“Part of the problem is that the robots could evolve different interpretations of Islam,” he explained. “Of course, they would all believe that the Qur’an is the word of Allah, and that their primary purpose was to submit to His will, since otherwise these robots would not be Muslims. But what if, through some programming error, they interpret the verses of the Qur’an and hadith differently?
Continued Professor Furqan, “You could conceivably see different sects of robot Muslims after only 2-3 generations. This could create a fitna among the robots as the true Muslim robots strive for Allah to ensure that the true Islam is preserved.”
We asked Professor Furqan how we would know which robots would be the “true” Muslim robots. “That would be easy to tell,” he replied. “The true Muslim robots would be those that followed the Qur’an and Hadith with the most piety.” And of course, this answered our question.
Could Muslim Robots Turn Against Mankind?
Some non-Muslim detractors have wondered about the potential for such robots to harm mankind. Professor Furqan dismisses such talk as mere “Islamorobophobia.”
“Yes, of course it is possible that a tiny minority of Muslim robots could take the Qur’an out of context and commit violence of some sort,” he states. “But Muslim scientists cannot be held responsible for the actions of a few robots. These robots would not even be true Muslim robots at that point, if they did indeed go to such lengths.”
Professor Furqan’s biggest fear is that if such a scenario were indeed to occur, it might cause non-Muslims to think that the actions of these robots are somehow representative of Islam. “In such a situation,” he warns, “it would be the responsibility of all Muslims everywhere to make clear that the actions of those robots have nothing to do with Islam.” Indeed, a grave risk is that some Westerners may even use such a scenario to justify bigotry, discrimination, and even violence against ordinary Muslims.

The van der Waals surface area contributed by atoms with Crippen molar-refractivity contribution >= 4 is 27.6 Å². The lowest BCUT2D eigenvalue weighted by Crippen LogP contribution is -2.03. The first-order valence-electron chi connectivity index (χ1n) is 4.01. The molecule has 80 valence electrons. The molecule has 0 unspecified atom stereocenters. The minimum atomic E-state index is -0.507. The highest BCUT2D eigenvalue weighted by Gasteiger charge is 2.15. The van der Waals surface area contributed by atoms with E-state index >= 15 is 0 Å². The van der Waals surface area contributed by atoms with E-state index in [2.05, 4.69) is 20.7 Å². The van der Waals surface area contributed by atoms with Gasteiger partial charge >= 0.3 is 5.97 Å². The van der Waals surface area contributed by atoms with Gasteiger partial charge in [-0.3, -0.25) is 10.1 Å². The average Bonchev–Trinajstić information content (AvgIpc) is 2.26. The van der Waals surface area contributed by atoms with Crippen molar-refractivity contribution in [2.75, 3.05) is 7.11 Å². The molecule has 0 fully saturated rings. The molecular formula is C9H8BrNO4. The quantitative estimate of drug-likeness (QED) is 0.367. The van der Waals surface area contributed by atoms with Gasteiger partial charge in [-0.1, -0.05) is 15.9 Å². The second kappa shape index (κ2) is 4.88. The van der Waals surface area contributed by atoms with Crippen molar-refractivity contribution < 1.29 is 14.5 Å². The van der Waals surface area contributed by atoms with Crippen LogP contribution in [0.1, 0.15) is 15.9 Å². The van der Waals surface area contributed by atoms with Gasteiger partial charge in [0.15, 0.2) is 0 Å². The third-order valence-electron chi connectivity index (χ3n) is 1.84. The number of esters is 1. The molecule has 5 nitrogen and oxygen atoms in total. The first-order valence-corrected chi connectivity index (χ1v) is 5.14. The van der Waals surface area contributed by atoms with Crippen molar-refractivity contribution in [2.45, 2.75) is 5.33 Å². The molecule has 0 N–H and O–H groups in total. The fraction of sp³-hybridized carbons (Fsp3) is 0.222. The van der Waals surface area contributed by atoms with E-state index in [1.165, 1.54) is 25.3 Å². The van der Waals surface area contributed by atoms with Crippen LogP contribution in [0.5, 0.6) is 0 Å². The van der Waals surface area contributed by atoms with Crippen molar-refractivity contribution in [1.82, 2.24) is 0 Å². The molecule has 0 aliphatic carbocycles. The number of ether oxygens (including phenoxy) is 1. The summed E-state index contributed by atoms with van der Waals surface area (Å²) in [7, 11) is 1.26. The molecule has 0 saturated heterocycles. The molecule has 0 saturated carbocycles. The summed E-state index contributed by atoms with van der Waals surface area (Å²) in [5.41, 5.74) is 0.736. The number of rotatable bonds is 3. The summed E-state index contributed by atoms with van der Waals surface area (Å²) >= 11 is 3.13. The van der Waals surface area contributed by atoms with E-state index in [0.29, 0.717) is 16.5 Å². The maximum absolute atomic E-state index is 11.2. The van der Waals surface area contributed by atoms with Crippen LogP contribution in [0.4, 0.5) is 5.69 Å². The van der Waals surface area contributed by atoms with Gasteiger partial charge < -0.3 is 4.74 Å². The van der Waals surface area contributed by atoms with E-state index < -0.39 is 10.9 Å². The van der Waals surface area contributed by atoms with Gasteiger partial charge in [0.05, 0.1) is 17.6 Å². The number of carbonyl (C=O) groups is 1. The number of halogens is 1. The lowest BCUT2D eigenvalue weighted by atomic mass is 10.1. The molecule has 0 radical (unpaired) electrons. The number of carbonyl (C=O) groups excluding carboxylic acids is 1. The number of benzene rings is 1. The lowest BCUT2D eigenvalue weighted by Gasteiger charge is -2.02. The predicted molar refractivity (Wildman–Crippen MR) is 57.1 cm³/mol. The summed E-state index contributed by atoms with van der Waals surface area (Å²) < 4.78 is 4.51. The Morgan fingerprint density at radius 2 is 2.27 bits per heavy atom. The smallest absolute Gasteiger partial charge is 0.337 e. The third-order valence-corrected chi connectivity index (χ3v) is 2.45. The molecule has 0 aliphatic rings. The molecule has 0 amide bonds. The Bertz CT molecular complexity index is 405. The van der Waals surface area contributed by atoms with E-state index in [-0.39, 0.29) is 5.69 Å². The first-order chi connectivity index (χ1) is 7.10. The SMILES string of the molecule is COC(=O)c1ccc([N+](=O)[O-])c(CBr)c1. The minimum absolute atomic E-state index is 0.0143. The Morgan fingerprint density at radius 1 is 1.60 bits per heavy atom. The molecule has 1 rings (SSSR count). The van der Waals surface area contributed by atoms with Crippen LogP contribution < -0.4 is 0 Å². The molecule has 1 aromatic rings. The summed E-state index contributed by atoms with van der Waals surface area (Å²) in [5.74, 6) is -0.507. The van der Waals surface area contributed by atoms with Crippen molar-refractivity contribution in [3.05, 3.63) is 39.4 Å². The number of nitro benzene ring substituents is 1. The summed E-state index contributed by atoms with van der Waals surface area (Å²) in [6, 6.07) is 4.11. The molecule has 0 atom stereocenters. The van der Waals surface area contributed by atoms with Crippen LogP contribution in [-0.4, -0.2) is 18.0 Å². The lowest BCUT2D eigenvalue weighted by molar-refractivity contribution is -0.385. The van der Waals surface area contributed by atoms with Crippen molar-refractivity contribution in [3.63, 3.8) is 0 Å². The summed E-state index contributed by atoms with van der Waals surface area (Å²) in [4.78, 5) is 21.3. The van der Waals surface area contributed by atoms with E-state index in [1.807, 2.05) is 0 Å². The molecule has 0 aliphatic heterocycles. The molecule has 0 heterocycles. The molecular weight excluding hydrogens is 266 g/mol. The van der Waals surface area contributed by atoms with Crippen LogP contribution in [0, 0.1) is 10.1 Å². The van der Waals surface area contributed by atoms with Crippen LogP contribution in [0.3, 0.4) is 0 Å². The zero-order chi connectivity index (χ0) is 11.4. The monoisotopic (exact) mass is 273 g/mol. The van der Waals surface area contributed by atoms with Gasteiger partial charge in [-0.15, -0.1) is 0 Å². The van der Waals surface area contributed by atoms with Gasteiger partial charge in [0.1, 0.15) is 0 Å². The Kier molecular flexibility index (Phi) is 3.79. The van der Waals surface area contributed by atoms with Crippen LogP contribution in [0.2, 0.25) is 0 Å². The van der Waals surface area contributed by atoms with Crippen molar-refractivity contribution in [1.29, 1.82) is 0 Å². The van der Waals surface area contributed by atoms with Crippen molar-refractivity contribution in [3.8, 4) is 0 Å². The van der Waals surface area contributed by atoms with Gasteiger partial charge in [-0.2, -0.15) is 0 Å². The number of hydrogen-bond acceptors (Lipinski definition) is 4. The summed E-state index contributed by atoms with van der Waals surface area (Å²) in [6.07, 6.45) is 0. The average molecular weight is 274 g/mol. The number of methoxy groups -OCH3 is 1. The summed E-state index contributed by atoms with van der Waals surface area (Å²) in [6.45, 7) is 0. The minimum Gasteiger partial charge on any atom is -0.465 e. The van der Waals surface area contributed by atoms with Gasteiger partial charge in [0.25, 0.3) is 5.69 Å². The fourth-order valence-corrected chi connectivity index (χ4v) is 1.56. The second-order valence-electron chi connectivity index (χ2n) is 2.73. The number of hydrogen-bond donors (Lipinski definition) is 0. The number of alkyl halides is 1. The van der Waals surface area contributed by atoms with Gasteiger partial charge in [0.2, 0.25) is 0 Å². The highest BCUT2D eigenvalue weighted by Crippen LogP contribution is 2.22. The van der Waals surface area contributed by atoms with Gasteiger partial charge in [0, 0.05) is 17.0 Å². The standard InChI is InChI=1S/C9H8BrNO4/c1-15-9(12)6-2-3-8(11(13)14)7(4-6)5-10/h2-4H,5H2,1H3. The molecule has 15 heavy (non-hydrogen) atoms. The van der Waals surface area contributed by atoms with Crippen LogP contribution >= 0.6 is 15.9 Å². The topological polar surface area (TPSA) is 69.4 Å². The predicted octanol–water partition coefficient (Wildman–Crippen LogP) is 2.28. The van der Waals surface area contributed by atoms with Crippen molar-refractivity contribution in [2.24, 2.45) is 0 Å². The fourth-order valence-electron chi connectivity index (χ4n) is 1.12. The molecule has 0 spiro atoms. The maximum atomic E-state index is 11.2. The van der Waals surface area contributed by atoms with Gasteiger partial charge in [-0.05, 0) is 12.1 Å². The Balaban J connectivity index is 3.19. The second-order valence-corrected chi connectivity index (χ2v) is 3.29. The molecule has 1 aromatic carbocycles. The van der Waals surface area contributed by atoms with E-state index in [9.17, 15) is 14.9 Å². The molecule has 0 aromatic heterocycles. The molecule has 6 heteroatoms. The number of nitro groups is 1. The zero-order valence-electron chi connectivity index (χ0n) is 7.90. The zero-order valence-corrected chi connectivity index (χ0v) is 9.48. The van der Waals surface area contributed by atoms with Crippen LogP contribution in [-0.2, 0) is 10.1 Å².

Such are the risks of these Muslim scientists’ courageous pursuit of this new frontier of technology.
Could a Robot Lose Faith?
Another issue brought up by Shaikh Abu Murtad Al Maldifi is how to handle robots whose “Islam programming” malfunctions, or literally, what to do with robots that “lose their faith” in Islam.
“If a robot were to commit apostasy,” explains the Shaikh, “it will be an important jurisprudential issue to decide how to handle those robots. My personal opinion is that if they lose faith, but are quiet about their loss of faith and do not interfere with the programming of other robots, then they should not be punished.
“But if they are vocal about their loss of faith,” he continued, “and begin to infect other robots, then they will have to be destroyed immediately, unless they repent. Of course, we would consult other scholars too on this complex issue.”
The Bright Future of “AI:” Artificial
Thanks to the work of researchers like Dr. Mohamed, Islam is at the forefront of robot Dawah. If current technological trends continue, many are projecting a much more Muslim future in the world of robotics. “There will be bumps along the way,” he admits, “but insha’Allah, if current trends continue, the majority of the global population of robots will be Muslim by the year 2070.”
An inspiring future indeed. Subhan’Allah.
Islam is the only religion that encourages its followers to think! Read more about technology and Islam with these two articles from Mufti News: